A federal judge in Arizona Friday ordered state officials to disclose to the lawyers of two death row inmates basic information about the compounded drug executioners plan to use later this month when they inject the men with a lethal chemical. It was the second judicial ruling in the past three months to require more transparency in capital cases--virtually the same scenario unfolded in Georgia in July in the case of Warren Lee Hill. We may be seeing a new front in the war over capital punishment--the First Amendment. Go figure.
Lawyers for Edward Schad, set to die October 9th, and Robert Jones, scheduled for execution October 23rd, "established a First Amendment right to access information regarding the manufacturer of the lethal-injection drugs, the National Drug Code of the drugs, the lot numbers of the drugs, and the expiration date of the drugs," wrote U.S. District Judge Rosalyn O. Silver. Here is the link to her ruling. Over the weekend, Arizona turned over the information to defense attorneys but likely also will appeal the ruling in advance of the executions.
This dispute is notable for a few reasons. First, Arizona and Judge Silver have been here before. In 2010, state officials refused to disclose to attorneys for death row inmate Jeffrey Landrigan where they had obtained the drug they intended to use to kill him. Defense attorneys argued (then and now) that "compounded" lethal injection drugs not subject to FDA approval may not be medical "safe" and may cause great suffering during the execution process-- beyond acceptable norms-- thus rendering the execution "cruel and unusual" punishment under the Eighth Amendment.
In the Landrigan case, acknowledging these concerns as legitimate, Judge Silver stayed the execution and ordered the state to disclose the information it had about the drug it intended to use upon the prisoner. The 9th U.S. Circuit Court of Appeals agreed. But at the last minute the United States Supreme Court, in an unsigned order and by a 5-4 vote, permitted Landrigan's execution to proceed. He was executed in October 2010 without the justices in Washington ever resolving on the merits the secrecy issues involved in his case.
The allegation that the lethal drug Arizona intended to use upon Landrigan was "suspect" was "too speculative" to stop an execution, the Supreme Court declared in 2010. But that was a challenge under the Eighth Amendment's "cruel and unusual" clause. The current case is about whether the First Amendment gives prisoners the right to access to information about lethal drugs so that they can properly evaluate whether the drugs to be used are suspect. The idea is that the First Amendment violation causes due process or Eighth Amendment violations that render an execution unconstitutional.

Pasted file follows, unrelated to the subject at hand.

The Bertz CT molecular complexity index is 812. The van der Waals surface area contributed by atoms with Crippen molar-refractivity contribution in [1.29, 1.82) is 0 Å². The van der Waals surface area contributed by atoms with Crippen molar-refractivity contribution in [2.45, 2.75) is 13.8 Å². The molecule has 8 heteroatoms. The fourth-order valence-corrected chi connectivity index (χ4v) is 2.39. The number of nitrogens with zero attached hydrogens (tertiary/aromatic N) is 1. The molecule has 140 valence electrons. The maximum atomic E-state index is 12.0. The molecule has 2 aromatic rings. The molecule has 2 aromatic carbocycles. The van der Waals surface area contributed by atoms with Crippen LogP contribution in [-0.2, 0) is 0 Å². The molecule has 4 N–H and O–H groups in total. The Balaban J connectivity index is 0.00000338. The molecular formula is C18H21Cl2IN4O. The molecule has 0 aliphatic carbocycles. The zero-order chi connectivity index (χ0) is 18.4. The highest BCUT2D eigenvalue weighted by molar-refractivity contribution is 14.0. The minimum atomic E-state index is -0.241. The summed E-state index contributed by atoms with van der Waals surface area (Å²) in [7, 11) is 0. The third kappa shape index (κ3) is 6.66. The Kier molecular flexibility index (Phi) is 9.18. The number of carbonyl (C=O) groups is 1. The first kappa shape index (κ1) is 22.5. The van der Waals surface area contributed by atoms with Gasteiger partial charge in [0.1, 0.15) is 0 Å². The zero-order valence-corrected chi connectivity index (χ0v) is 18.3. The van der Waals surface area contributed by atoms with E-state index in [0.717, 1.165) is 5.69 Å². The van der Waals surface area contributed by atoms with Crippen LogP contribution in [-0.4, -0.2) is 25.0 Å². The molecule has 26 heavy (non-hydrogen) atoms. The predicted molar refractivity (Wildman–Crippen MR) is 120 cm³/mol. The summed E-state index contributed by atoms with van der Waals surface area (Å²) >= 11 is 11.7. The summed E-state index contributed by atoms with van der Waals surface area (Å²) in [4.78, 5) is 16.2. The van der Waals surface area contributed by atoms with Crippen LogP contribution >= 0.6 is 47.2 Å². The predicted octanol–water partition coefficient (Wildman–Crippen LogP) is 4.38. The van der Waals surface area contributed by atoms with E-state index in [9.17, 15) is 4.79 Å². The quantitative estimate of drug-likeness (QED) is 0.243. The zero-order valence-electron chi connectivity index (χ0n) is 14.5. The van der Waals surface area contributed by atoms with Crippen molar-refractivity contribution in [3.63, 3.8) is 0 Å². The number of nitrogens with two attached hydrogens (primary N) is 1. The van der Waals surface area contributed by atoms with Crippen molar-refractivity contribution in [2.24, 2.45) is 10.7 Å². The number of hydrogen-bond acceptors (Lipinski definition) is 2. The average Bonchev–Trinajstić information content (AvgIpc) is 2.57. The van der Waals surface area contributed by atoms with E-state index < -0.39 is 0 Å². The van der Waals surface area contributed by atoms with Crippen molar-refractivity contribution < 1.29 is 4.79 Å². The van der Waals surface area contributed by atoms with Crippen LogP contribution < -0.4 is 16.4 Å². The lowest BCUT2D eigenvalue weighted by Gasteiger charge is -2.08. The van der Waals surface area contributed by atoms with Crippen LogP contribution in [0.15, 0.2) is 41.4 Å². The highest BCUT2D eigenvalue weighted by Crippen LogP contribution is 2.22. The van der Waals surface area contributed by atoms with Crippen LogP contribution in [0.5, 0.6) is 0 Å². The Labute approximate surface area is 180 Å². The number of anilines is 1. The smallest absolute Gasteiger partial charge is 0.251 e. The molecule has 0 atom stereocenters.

Friday's hearing also was significant because Arizona officials were unable to describe how the disclosure of basic information about the lethal drug to be used in an execution would harm any "legitimate penological objectives." And in their zeal to defend their secrecy, Arizona published the sworn lament of officials of a Texas corporation who were bombarded with all sorts of criticism from death penalty opponents and others when it became known that the company was providing drugs to be used to kill people. The state says these companies must be protected from this bad publicity.
The Back Story
Officials in many of America's "death penalty states" are struggling these days to find appropriate drugs to use to execute prisoners after the European manufacturers of thiopental, the drug once commonly used in lethal injections, refused a few years ago to import their product to the United States. These foreign manufacturers became far more important in capital punishment's stream of commerce in 2011 after Hospira, a company that once produced the drug domestically, stopped production of it for fear of lawsuits brought by European officials.
The dearth of thiopental forced state officials to scramble like frantic participants in some unseemly scavenger hunt. And when they searched for new drug companies to work with, they discovered how perceptions of capital punishment have changed over the past few decades: some companies that provided drugs to be used in executions were subjected to harsh public criticism. Other companies simply didn't want their products, designed to save lives or improve health, to be used to kill people.
So states began to hide from public view critical information about these new injection drugs. In Georgia, for example, state lawmakers this March passed a law pushed by prison officials making information about lethal drugs or their manufacturer a state secret-- not to be disclosed even to a judge. One of those judges promptly declared it unconstitutional on first amendment grounds (it is now on appeal). Arizona officials, meanwhile, relied upon an old law designed to protect the names of executioners.